We then go back to our storage performance requirements. We might require that 90% of our I/O complete in less than 10 ms. The conclusion from this trace sample would then be that the storage subsystem does not meet our performance requirements based on the workload that the storage subsystem experienced during this trace sample.
What are We Doing Here?
Probably the first thing people want to know when troubleshooting storage performance is what to blame. Is it the storage? Is it the operating system? Is it the application? What performance measurement tools can help determine is where to start looking. If for example we see a high number of I/O that take more than 10 ms to complete outright, as evidenced by the “Disk Service Time” statistics, we can conclude what side of the Partition Manager (PartMgr) the problem resides. There are still a few Windows components left after PartMgr and before we hand off to the hardware. If we determine that I/O is building up (queuing), overall I/O completion time is high but disk service time is low, then we can look towards the operating system side for our efforts.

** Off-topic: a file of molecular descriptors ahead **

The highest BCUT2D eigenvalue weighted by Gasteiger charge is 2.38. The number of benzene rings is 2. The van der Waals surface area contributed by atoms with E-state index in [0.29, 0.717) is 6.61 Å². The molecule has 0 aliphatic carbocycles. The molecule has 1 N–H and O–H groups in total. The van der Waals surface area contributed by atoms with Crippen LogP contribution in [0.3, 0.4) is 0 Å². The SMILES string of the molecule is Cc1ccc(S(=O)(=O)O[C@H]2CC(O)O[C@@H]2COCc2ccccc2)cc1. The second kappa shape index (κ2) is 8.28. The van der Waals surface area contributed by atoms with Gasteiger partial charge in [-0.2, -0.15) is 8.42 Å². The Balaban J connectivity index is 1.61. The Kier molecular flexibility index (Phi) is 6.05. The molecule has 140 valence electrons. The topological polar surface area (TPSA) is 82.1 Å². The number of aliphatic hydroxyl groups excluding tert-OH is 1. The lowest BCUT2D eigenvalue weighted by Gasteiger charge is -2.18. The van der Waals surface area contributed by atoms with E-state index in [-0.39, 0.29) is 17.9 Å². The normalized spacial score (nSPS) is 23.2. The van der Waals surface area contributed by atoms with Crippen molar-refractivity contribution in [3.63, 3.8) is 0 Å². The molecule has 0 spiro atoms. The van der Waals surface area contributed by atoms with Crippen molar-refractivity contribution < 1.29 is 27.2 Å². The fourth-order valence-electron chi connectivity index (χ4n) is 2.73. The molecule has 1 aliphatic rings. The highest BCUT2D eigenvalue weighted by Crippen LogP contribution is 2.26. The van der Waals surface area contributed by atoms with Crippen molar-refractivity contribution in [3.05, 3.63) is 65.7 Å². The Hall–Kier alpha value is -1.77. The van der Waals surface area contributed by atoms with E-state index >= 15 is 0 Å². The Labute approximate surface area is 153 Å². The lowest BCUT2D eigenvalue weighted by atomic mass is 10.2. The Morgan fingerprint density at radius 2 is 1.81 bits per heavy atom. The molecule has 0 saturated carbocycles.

High Disk Service Times
There are numerous reasons why Disk Service Time numbers might be high:
Storage subsystem is not keeping up with load
Partition Misalignment for RAID disks
Failing component in storage subsystem
Storage Area Network (SAN)
Sending too many I/O at one time
Too many hosts per fabric port
Too many hosts per storage port
Failing component(s) in SAN fabric
Lighten load, or spread out load over time
Add disk devices
Ensure partitions are aligned (Microsoft KB 929491)
Enable Storport tracing to confirm slow I/O below the Storport layer, which is the last layer of Microsoft software in the storage “stack” before passing the I/O to the hardware miniport driver. Storport hands I/O to the storage hardware driver, be that Fibre Channel miniport, Storport miniport (direct-attached), or iSCSI hardware driver. See the section below on Storport tracing.
Check statistics on fabric ports between this host and storage target. Look for:
Fibre Channel SAN switch ports use buffers to handle incoming and outgoing frames. There are a limited number of buffers per switch port. If a switch port runs out of buffers it will return a “BUFFER_0” error to sender and refuse I/O. As soon as a buffer is freed the port will return an idle frame indicating a free buffer. These errors are not returned up to OS, though they are visible to the host-bus adapter (HBA). By default, the HBA will probably not report or log an associated error, because these errors are presumed to be ephemeral in nature. There may be logging in the HBA that you can enable that will return BUFFER_0 errors. This extended logging will add overhead somewhere.
Indicated corruption within the frame
Indicates errors at the 8b/10b encoding level
Loss of signal
Loss of sync